Keeping up with the popular trends on Instagram and TikTok doesn’t always require someone to learn the latest dance moves or test out a quirky makeup hack. These days, participating in the latest viral craze could just mean you’ve (quietly) quit your job.
In recent months, terms like quiet quitting, quiet firing and more recently labour hoarding, have entered the zeitgeist. A video posted last week on Twitter by actor Ryan Reynolds with the caption “Have you considered #quietquitting today?” racked up more than 700,000 views.
While the terms are new, the workplace behaviours they describe are, for the most part, not. Labour hoarding — or when companies hold on to workers during recessions — has been long used by economists to describe how some organisations respond to economic shocks. A worker who quietly quits refuses to routinely overachieve at their job or perform extra tasks outside of their work hours — the latter being much more common before cell phones and emails were the norm. A manager who engages in quiet firing freezes out an employee whom he/she dislikes or deems an under-achiever.
The recent infatuation with creating a catchy lexicon for fairly ordinary activities isn’t limited to the workplace; TikTok generates an endless series of “-cores” to describe minor shifts in fashion trends. But taken together, the labour micro-trends are a sign of the challenging climate for companies and their employees. The pandemic disrupted workplace routines as well as employees’ expectations around their jobs. Cute catchphrases on social media are one way for people to talk about it.
“As [leaders], I don’t think that this is a time for us to panic,” said Canetta Reid, senior vice president and chief people officer at women’s clothing brand and retailer Francesca’s. “Retail workers — like all of us — are trying to figure it out.”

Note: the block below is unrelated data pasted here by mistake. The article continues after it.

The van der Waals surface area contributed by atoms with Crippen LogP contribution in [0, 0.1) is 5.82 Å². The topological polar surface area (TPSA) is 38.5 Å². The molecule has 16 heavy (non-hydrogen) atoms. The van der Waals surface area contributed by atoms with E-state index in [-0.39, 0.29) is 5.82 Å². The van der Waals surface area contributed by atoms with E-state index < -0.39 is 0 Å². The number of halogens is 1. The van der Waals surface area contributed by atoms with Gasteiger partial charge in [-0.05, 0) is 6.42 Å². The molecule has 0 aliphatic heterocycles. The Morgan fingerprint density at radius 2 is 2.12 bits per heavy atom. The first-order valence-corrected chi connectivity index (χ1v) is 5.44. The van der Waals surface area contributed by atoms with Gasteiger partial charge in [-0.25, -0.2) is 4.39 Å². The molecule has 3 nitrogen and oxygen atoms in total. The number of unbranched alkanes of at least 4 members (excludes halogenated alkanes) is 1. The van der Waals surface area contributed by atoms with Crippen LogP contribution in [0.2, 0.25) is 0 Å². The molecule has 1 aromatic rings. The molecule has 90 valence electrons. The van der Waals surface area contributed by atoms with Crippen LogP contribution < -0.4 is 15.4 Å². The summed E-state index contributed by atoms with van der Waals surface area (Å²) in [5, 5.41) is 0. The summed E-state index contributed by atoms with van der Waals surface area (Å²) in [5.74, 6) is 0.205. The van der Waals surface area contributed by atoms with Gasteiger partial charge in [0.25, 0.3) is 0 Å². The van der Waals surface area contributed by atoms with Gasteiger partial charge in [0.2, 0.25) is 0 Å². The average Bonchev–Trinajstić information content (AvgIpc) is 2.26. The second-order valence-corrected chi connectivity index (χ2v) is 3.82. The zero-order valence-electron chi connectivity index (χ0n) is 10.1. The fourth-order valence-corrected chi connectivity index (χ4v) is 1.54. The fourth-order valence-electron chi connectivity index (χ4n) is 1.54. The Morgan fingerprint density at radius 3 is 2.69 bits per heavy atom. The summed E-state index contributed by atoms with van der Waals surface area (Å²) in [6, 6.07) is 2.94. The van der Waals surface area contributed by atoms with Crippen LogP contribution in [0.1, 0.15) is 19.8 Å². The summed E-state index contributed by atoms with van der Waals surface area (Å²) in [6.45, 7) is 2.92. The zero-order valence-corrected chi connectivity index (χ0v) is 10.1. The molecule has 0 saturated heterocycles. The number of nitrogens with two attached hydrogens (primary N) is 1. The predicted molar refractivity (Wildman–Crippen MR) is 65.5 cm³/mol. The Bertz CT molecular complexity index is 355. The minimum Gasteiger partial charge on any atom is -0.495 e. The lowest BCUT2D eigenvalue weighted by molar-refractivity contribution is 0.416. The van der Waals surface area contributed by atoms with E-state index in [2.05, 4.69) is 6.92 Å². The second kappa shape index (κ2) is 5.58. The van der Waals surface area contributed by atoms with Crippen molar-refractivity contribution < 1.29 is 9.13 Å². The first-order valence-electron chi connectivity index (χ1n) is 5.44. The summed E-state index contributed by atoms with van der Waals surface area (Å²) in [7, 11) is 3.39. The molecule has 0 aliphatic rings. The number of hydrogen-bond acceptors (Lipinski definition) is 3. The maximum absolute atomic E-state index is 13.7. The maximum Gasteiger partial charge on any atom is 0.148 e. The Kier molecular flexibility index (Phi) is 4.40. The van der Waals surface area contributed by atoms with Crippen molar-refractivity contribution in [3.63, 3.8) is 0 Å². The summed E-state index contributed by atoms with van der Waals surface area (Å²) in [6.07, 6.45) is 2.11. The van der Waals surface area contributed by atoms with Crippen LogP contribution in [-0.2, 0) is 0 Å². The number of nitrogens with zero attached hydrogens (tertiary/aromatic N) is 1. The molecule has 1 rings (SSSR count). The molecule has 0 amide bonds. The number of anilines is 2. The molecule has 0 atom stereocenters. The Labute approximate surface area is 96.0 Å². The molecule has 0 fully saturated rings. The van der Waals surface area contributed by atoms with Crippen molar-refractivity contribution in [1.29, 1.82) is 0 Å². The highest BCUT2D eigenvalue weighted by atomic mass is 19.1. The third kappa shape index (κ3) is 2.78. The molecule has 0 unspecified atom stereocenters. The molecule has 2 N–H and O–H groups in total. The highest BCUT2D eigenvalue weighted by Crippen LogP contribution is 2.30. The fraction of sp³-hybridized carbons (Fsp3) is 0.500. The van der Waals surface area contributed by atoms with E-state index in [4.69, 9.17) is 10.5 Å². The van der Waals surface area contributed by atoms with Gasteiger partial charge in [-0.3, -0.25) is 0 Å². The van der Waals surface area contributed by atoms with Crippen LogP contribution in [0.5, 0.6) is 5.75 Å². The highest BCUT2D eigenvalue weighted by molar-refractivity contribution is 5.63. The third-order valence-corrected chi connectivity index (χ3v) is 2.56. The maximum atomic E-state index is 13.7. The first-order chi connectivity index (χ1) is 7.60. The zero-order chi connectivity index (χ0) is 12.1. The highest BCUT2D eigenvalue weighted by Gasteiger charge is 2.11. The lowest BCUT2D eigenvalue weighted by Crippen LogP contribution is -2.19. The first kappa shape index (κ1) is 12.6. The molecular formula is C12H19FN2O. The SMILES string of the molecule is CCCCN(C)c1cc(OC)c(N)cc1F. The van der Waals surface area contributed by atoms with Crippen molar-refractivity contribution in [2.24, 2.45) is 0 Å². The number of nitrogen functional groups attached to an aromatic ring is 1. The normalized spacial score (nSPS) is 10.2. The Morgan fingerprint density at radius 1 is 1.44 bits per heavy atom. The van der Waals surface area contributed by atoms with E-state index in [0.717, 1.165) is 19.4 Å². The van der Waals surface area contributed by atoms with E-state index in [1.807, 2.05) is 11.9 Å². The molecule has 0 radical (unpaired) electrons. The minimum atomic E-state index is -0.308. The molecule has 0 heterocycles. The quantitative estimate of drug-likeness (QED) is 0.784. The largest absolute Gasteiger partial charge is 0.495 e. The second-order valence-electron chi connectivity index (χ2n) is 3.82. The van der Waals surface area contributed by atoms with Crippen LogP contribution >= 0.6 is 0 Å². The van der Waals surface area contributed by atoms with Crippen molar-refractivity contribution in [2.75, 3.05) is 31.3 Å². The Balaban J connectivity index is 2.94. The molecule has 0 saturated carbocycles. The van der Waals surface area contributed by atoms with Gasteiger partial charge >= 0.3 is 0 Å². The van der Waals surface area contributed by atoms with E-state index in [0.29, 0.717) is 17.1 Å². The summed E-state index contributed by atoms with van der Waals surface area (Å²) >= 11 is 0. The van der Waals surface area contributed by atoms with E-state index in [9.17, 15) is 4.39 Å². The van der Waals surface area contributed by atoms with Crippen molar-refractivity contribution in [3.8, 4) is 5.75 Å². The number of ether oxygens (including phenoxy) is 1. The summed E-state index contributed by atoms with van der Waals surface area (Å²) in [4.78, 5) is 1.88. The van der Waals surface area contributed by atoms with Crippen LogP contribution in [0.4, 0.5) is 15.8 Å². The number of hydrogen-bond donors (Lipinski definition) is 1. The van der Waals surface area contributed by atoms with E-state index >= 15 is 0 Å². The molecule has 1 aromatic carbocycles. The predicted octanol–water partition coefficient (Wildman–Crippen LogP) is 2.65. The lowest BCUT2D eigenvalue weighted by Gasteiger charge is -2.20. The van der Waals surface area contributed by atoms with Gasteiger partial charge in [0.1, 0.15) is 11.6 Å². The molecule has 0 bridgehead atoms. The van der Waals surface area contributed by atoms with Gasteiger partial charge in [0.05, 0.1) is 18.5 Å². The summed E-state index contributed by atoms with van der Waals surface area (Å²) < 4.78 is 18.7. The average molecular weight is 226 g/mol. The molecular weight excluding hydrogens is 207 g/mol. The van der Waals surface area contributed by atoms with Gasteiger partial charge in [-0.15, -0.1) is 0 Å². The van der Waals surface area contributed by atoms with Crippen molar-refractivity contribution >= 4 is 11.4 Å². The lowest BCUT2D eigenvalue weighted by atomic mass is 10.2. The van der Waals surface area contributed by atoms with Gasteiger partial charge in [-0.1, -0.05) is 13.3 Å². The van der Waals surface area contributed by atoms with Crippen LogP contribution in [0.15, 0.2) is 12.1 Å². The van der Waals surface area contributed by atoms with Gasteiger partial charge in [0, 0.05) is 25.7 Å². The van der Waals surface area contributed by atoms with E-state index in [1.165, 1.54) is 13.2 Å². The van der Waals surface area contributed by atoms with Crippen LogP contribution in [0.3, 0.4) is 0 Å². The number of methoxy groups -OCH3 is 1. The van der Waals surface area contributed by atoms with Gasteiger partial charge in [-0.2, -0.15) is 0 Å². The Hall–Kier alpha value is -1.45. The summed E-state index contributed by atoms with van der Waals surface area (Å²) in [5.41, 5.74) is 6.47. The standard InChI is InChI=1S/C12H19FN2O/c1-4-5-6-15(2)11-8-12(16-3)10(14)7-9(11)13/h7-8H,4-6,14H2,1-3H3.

What it means: The term, which started going viral over the summer, refers to workers doing precisely what their job requires, and nothing more. Quiet quitters adhere strictly to their company’s defined working hours, eschewing increasingly common after-hours chores like answering emails. Meant to serve as a rallying cry for burnt out employees, many see the trend as an extension of the Great Resignation, where workers took advantage of a tight mid-pandemic labour market to quit their jobs.
Some workplace experts (and social media commenters) suggested that the need for a dedicated label to describe people doing their jobs minus the unpaid overtime was a confirmation that overwork has become the norm across many industries.
Others argued that this attitude would hurt productivity, and that doing the bare minimum doesn’t lend itself well to tasks that involve collaboration or customer service.
How it impacts companies: A third camp argues that the term is so vague that it’s meaningless: self-identified quiet quitters make up at least 50 percent of the US. workforce, and likely more, a September report by Gallup indicated.
Still, companies need to monitor their employees for signs of disengagement, and should take talk of quiet quitting as a “call to action,” said Jeff Hewitt, partner in the leadership, change and organisation practice at business management consultancy Kearney.
The solutions are obvious, if sometimes costly: competitive benefits packages, including fair wages and useful perks, as well as a culture that prioritises diversity and inclusion, mental wellness and work-life balance, said Steve Kramer, chief executive at Workjam, a software application for retail workers.
At Fransceca’s, Reid said even small tweaks — like loosening the dress codes for retail associates (so they feel more “at-home”) and creating wellness challenges where participants can win prizes — have helped make store roles more appealing.
What happens in a recession: The golden age of quiet quitting may already be over. Searches for the phrase are off 94 percent from their August peak, according to Google.
Overall, retail workers are beginning to feel they have less leverage with their employers than they did six months ago, according to a forthcoming report from Lotis Blue Consulting.
But even as some workers are feeling less inclined to demand a salary bump — and are starting to think twice before handing in a resignation — we’re a long way from the labour market swinging back in the favour of employers, Hewitt said.